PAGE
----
Although there is no actual visible line in the dirt – we are apparently standing with one foot on each side of the equator line, right here!

Hippos in the garden

“Perhaps you will survive if you run in a zig-zag,” the guard replies disturbingly cheerfully when we ask what we should do if we meet a hippopotamus? He has the task of following us safely from the lodge down to the hut after dark, when Africa’s most dangerous animals leave the lake to graze in our front yard.

The guard is armed only with a metal rod and the heroic-sounding name Nikodemus. Because the truth is, there’s not much you can do if you really piss off a hippo. And that is one of the reasons why the barrel-shaped hothead kills around 500 people every year. Fortunately, they stay on the other side of the huts. So, there is no danger, if you know where to go.


The words make my heart skip a beat. Niko points out between two cabins. “Meet the world’s best lawnmower”, he laughs. The silhouette of three huge masses, in the process of doing the gardener’s work, is accompanied by a tactful sound. Ritch, ritch, ritch … The animals don’t care about us at all. They are busy gnawing their way through the 40-60 kg of grass that an adult hippo eats every night.

The next morning the hippos are gone, and the lawn looks like a perfectly mowed golf course. A little later we meet them again, but this time we are sitting in a small motorboat on Lake Naivasha. The ton-heavy animals slosh drowsily on the water’s surface, wiggle their ears, and hum deeply, like a symphony orchestra composed entirely of tubas. A farewell salute, perhaps? Because after the sailing trip, we wave goodbye to Naivasha and head for the journey’s last stop.


It is an intoxicating feeling as we enter the Masai Mara for the first time. In front of us the famous African savannah stretches as far as the eye can see, and on the horizon the umbrella-shaped acacia trees look like floating spots on the endless yellow-green grass plain. It is unbelievably beautiful!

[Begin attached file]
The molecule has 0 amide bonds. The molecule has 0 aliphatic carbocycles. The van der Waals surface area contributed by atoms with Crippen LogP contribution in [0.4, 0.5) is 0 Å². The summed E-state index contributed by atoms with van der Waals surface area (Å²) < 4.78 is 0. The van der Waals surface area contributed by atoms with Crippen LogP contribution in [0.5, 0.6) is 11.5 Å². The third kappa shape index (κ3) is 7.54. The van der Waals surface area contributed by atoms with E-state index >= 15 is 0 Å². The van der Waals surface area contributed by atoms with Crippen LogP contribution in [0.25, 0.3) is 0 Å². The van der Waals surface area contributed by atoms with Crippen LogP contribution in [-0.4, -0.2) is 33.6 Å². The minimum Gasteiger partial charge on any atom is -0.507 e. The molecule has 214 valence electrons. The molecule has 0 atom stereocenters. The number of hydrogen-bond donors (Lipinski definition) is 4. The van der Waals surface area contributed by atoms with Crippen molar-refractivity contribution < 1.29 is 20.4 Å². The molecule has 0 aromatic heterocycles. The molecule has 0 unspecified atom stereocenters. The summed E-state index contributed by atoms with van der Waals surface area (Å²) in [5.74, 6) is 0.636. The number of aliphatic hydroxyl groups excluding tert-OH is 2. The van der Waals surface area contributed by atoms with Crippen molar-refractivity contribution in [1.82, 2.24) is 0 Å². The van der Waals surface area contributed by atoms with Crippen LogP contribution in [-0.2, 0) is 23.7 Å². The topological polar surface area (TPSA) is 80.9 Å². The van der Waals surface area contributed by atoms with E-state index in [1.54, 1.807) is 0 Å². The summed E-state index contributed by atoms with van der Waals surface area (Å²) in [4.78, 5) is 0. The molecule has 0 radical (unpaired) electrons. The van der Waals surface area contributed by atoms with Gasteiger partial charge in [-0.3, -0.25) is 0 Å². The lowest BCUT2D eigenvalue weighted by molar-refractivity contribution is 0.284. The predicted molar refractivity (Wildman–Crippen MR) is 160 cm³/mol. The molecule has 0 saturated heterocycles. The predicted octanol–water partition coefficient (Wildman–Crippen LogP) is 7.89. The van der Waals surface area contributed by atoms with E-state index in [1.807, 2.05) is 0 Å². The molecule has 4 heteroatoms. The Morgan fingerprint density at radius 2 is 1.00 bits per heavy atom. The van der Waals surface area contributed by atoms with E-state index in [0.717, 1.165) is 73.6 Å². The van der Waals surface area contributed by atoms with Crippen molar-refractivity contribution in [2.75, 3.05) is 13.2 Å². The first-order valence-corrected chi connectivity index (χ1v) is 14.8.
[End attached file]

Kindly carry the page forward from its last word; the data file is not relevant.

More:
The Masai Mara is the Kenyan part of the vast Serengeti savannah. An ecosystem that, taken together, is the size of Jutland in Denmark and contains the world’s largest concentration of wild animals. Here, Karen Blixen went on the famous safari trips with her beloved Denys Finch Hatton.

During the next few days, we see an impressive number of animals. Both the big and the small, the long-legged and the fat, the striped and the spotted. Those that eat grass and those that hunt other animals. All the while, we try to master the art of balance to stand up in the bumbling safari jeep to enjoy the view to the fullest through the open roof.

A small red dirt road in the middle of the savanna acts as the airport in the Masai Mara and is for those who want to skip the drive and go straight on safari. It was particularly fascinating to experience the contrast between air traffic and wild animals that wandered on without being particularly impressed by the big machine.

“He knows he looks like the ladies”, laughs Noah, as we drive past a topi, which rubs dirt on its horns in an attempt to stand out from the dark brown herd. Noah has many funny comments about the animals that he knows so well. He calls the warthog “The African Express”, and the small, fat pig does actually look like a busy messenger when it darts across the savanna with its tail sticking up in the air like an antenna.

The cheerful atmosphere takes a drastic change when Noah suddenly steps on the accelerator. Further on, two cheetahs are in a sprint after a young wildebeest. My heart pounds against my chest and we gasp for breath as the predator knocks the calf over. The seconds feel like an eternity. Miraculously, the wildebeest gets to its feet and runs off with a protective mother by its side. The hunt failed.

Things have gone differently for a lioness. She lies in a thicket with her three cubs and merrily slurps away the entrails of a dead wildebeest. A very abrasive stench tears in our nostrils, as we observe the consumption of a bloody spaghetti Bolognese of the savannah. Undoubtedly it smells heavenly to the predators. The next time we pass the wildebeest buffet, the vultures are fighting over the remains.